With hat in hand, I went to the Engineering Brigade headquarters, the commander of which was my boss over the Facilities.  I was scheduled to be promoted to captain, but my promotion date was in the future.  Thus, I was a lowly 1Lt(P).  I walked into a bullpen at the Brigade Operations office.  Without saying anything, I viewed their big board.  There were five battalions, each with four line companies, and each line company with three construction platoons.  For the next year, one or two platoons had a week off here or there.  The brigade had never been that overworked in ten years.

I heard someone acknowledge my presence, “Oh, no, Sir, the Colonel’s whiz kid just walked in.”  Until then, I didn’t know that I had a nickname or that a room full of Lt. Colonels and Majors called me by the nickname.  The LTC, the brigade G3, walked in and said, “If you are looking for availability of a single squad of men to do a project for our mutual boss, you can forget it, Lieutenant.  Try your magic somewhere else.”

I replied, “What about those who are on profile, the sick, lame, and lazy?”

He erupted, “I should have you court marshalled for just thinking of violating medical profiles.”

I replied, “Sir, I never said anything about ‘violating’ a profile.  We have two of the five battalions right here in town.  There must be a couple of squads worth of people who are restricted to the kaserne in order to attend group therapy sessions, obtain drug or alcohol treatments, and other such things as that.  They are not prevented from working.  They just can’t go on TDY and a lot of the platoons on your board are going a long ways from home.”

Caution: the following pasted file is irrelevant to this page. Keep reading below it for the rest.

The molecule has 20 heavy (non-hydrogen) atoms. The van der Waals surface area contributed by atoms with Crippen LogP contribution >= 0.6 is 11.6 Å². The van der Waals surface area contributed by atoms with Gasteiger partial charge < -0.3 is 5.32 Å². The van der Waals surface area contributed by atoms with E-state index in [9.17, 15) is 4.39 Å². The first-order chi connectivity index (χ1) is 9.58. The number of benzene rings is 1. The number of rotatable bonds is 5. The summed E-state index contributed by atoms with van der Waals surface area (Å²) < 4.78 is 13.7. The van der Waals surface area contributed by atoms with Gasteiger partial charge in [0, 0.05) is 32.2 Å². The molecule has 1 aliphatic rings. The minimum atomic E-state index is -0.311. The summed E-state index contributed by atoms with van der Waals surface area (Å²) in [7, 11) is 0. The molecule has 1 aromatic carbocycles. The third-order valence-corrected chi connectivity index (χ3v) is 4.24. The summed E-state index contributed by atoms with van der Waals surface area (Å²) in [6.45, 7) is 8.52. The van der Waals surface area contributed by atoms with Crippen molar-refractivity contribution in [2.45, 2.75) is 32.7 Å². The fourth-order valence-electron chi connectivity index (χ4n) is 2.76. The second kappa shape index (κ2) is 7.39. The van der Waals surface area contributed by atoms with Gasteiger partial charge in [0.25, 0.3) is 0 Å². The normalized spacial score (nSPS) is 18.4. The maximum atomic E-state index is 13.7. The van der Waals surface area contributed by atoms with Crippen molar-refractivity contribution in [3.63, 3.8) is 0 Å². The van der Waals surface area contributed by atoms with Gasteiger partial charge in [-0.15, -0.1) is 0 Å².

The LTC would not be deterred.  “Lieutenant, I will not hear another word of this.  It borders on behavior unbecoming of a commissioned officer, and the colonel will hear of your suggestion.  I guarantee it.”

I was not impressed.  I asked the LTC if he had a wife and family in family housing.  I had never met him, but I heard he had several children.  He said that he did.  I then said, “Sir, if I do not get the men that I need for this project, you will be driving your children to the Heidelberg military hospital and waiting in a long line every time any of your children gets the sniffles.  The infirmary next door to this office is closing and the dispensary is not up to code to handle wives and children.”  I snapped to attention, did the best About Face that I could do and marched from his office.  A couple of the majors in the room snickered.  It was about a quarter mile out the side gate from the G3 office to my office.  My secretary was smiling and holding the phone when I walked in.  “An LTC from brigade is on the phone for you, Sir.”  The LTC did as he threatened to do, and the colonel backed up my “prophecy” of having to go 45 minutes up the autobahn to the nearest doctor if the work wasn’t done.  The LTC did not have the people yet, but he would investigate.

A few weeks later, after I figured out what was meant by bringing the building up to code, no engineering drawings at all, just flying by the seat of our pants, I had a list of little tasks for every kind of construction specialty.  Carpentry to build wheelchair ramps and put lead lining in a room that would become the x-ray room.  Painting all surfaces to avoid lead paint.  Resurfacing the floors.  Several electrical upgrades.  A plaster room for making plaster casts for broken bones with a lot of plumbing involved.  Additional restrooms.  And some other things.  I was thinking this was going to be something that the “whiz kid,” who pulled rabbits out of the hat, might have a first failure.  I thought that any one needed skill could be missing when I was only getting sick, lame, and lazy guys.  I had no control over who I got.  And I might have to personally supervise because what sergeant would be on a no-travel medical profile?  I was already working long hours.